Chemistry - Do both iodine and potassium iodide turn dark in the presence of starch?

Solution 1:

Starch is a long ribbon or a long filament made of a great number of glucose units attached to one another like the wagons in a train. But this filament is wound in a helicoidal way. And the inner part of this helix is a sort of long hole. And the dimension of this hole is just big enough to allow the iodine molecule $\ce{I2}$ to enter and stay there, maintained by van der Wals forces. But when the iodine molecule is inserted in the starch helix, it produces a "starch-iodine" complex which has an intense blue color.

Solution 2:

I want OP to understand that iodine ($\ce{I2}$) is not the one giving the starch solution deep blue color. It is rather triiodide ion ($\ce{I3-}$), which would form in presence of excess iodide ion ($\ce{I-}$):

$$ \ce{I2 + I- <=> I3-} \tag1$$

This is an important aspect in iodometry titrations, because $\ce{I3-}$ is very water soluble compared to partially or not particularly water soluble $\ce{I2}$, which is one of the two major disadvantages of using $\ce{I2}$ as a titrant. The second disadvantage of using $\ce{I2}$ as a titrant is $\ce{I2}$ is somewhat volatile. Consequently, there is a significant amounts of dissolved iodine from the solution by evaporation (sublimation?). Therefore, adding enough iodide ($\ce{I-}$) to iodine ($\ce{I2}$) solution would make it to overcome both of these disadvantages by the reaction in equation $(1)$ (i.e. in the presence of $\ce{I-}$, $\ce{I2}$ reacts to form $\ce{I3-}$, which is highly soluble, and most importantly, not volatile). In addition, $\ce{I3-}$ ions give the needed deep blue color with the indicator, the starch solution.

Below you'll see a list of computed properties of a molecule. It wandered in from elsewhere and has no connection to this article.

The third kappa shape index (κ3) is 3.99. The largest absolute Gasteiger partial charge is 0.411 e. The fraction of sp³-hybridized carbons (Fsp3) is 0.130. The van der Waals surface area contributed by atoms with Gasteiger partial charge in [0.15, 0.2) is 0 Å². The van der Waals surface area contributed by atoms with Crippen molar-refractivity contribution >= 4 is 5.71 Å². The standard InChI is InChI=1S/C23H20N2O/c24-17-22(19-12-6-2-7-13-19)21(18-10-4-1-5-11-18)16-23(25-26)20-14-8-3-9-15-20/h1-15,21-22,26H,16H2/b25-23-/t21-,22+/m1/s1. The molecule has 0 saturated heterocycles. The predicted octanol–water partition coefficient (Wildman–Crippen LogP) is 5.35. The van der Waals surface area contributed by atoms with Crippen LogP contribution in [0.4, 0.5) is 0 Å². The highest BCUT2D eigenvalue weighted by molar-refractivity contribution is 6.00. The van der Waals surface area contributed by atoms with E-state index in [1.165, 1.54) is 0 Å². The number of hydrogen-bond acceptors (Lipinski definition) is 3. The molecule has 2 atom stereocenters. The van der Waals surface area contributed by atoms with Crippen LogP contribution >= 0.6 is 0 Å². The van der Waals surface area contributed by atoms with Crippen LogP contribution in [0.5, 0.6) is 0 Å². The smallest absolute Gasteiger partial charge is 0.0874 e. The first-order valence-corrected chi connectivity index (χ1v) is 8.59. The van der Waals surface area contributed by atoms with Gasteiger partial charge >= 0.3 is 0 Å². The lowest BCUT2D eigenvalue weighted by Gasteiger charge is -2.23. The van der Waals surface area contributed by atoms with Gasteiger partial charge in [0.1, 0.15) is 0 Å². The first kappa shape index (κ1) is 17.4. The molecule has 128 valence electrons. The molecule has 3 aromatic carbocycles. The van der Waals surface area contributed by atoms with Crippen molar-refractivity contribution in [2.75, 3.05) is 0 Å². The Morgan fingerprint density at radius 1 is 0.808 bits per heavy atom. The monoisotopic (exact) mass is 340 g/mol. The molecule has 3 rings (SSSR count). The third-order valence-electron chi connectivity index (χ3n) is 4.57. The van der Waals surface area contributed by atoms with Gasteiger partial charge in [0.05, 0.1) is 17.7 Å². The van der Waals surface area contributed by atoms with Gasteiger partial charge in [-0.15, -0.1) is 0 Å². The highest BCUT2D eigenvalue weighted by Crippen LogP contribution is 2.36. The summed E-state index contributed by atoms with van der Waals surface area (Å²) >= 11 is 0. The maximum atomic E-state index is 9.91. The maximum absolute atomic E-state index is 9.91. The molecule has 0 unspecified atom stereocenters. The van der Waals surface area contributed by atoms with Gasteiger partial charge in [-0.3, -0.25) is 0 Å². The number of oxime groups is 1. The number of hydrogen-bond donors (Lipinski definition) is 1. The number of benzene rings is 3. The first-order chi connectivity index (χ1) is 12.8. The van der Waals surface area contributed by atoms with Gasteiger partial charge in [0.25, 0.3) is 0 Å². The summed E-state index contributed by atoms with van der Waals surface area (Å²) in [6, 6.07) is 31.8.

For example, the color changes in one perticular iodometric titration is depicted in following image:

Color change in iodometric titration

Keep in mind that when you have known concentration of potassium permanganate solution and excess potassium iodide solution together in acidic medium, it is actually become a $\ce{KI3/KI}$ solution. The major chemical species present in the solution is $\ce{I3-}$:

$$ \ce{MnO4- + 8 H+ + 5 e- <=> Mn^2+ + 4 H2O } \tag2$$ $$ \ce{2I- <=> I2 + 2e-} \tag3$$ Sum of $2 \times (2)$ and $5 \times (3)$ gives: $$ \ce{2 MnO4- + 16 H+ + 10I- -> 2Mn^2+ + 5I2 + 8 H2O } \tag4$$ The excess of $\ce{I-}$ react with freshly formed $\ce{I2}$ to give: $$ \ce{I2 + I- <=> I3-} \tag1$$

Dilute triiodide solutions are yellow (as shown in $(b)$ in the image), more concentrated solutions are brown, and even more concentrated solutions are violet (as shown in $(a)$ in the image). If you add starch solution at the beginning, excess $\ce{I3-}$ would destroy the starch structure. That's why you need to titrate dark color to yellow color with thiosulfate solution first before the addition of starch. That time, $\ce{I3-}$ concentration is dilute enough, yet give a dark blue color by making the $\ce{I3-}$-starch complex (see the insert in the image at right hand side). The end point would be dark blue to very pale pink becace of the presence of $\ce{Mn^2+}$ ions (not colorless as shown in the image).